Asai, Chû (浅井忠) (1856–1907) By Loh Kazuhara, Eve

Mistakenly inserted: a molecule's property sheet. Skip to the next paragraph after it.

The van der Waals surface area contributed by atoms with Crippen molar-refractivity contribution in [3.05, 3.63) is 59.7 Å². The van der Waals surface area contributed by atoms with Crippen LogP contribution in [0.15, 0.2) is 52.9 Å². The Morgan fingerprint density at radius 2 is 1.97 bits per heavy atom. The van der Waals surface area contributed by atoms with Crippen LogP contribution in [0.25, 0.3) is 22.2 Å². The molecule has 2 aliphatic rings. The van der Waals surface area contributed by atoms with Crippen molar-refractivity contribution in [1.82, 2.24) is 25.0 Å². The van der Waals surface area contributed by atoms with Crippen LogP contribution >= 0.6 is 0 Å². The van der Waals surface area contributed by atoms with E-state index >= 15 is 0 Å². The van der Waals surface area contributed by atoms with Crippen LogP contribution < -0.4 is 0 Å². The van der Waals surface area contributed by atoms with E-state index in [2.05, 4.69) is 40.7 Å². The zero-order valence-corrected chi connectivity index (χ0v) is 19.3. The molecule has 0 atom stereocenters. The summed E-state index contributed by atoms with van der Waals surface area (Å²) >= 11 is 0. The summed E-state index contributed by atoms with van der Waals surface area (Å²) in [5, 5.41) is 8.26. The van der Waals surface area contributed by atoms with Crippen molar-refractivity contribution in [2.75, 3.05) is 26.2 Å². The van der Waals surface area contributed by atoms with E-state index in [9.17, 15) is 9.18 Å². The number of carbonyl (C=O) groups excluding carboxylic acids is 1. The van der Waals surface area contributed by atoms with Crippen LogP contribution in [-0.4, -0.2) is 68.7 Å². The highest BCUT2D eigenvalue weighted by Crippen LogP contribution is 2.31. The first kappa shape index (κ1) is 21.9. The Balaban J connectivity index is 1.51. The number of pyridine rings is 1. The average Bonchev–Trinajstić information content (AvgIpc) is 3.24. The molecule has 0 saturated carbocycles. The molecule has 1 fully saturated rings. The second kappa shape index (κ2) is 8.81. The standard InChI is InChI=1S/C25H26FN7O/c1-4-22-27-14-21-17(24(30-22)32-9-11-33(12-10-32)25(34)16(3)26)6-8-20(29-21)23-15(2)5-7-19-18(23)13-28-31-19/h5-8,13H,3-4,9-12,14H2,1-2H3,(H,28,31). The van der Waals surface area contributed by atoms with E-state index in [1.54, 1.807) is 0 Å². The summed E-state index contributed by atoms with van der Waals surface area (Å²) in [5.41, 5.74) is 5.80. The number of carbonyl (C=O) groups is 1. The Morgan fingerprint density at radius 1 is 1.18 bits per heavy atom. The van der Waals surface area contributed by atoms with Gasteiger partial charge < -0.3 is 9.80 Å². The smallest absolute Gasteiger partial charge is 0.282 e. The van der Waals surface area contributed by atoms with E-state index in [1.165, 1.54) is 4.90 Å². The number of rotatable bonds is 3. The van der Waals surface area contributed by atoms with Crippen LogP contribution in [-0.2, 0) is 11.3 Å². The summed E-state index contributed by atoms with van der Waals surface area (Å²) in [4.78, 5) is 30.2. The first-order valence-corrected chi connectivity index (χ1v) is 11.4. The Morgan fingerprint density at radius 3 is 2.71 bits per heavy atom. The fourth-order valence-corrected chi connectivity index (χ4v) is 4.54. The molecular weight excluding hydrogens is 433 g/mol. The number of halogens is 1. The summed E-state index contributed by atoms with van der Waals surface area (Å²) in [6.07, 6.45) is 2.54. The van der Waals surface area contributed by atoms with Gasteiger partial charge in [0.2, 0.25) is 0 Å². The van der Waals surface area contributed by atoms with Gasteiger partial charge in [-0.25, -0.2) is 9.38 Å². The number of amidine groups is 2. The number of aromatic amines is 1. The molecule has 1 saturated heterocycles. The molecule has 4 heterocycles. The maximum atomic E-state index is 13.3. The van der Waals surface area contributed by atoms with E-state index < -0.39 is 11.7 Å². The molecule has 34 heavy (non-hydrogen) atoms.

Asai Chû was a leading Yôga (Western-style painting) artist during the Meiji period. Asai began learning Kachô-ga (花鳥画, Japanese bird and flower paintings) from the age of thirteen, but turned to Western-style painting after entering Kunisawa Shinkurô’s (国沢新九郎) private school. In 1876, Asai was among the first group of students to study at the Technical Art School. There, he trained under the Italian painter Antonio Fontanesi, who was hired by the Meiji government to teach drawing and Western painting techniques. Under Fontanesi’s tutelage, Asai started painting landscapes with a darker palette similar to the Barbizon school. In 1889, Asai established the Meiji Art Society (明治美術会) aimed at promoting Yôga. In 1900, wanting to develop his skills further, Asai left for France, where he studied for two years at an Impressionist school. Upon his return to Japan, it was noted that his dark palette had lightened as a result of his time in France. In the same year, Asai took up a post as professor at the Kyoto Municipal Painting College and also inaugurated the Kansai Art Institute (関西美術院). A leading expert on Yôga, Asai held various teaching positions and served at the country’s first government-sponsored exhibition, the Bunten.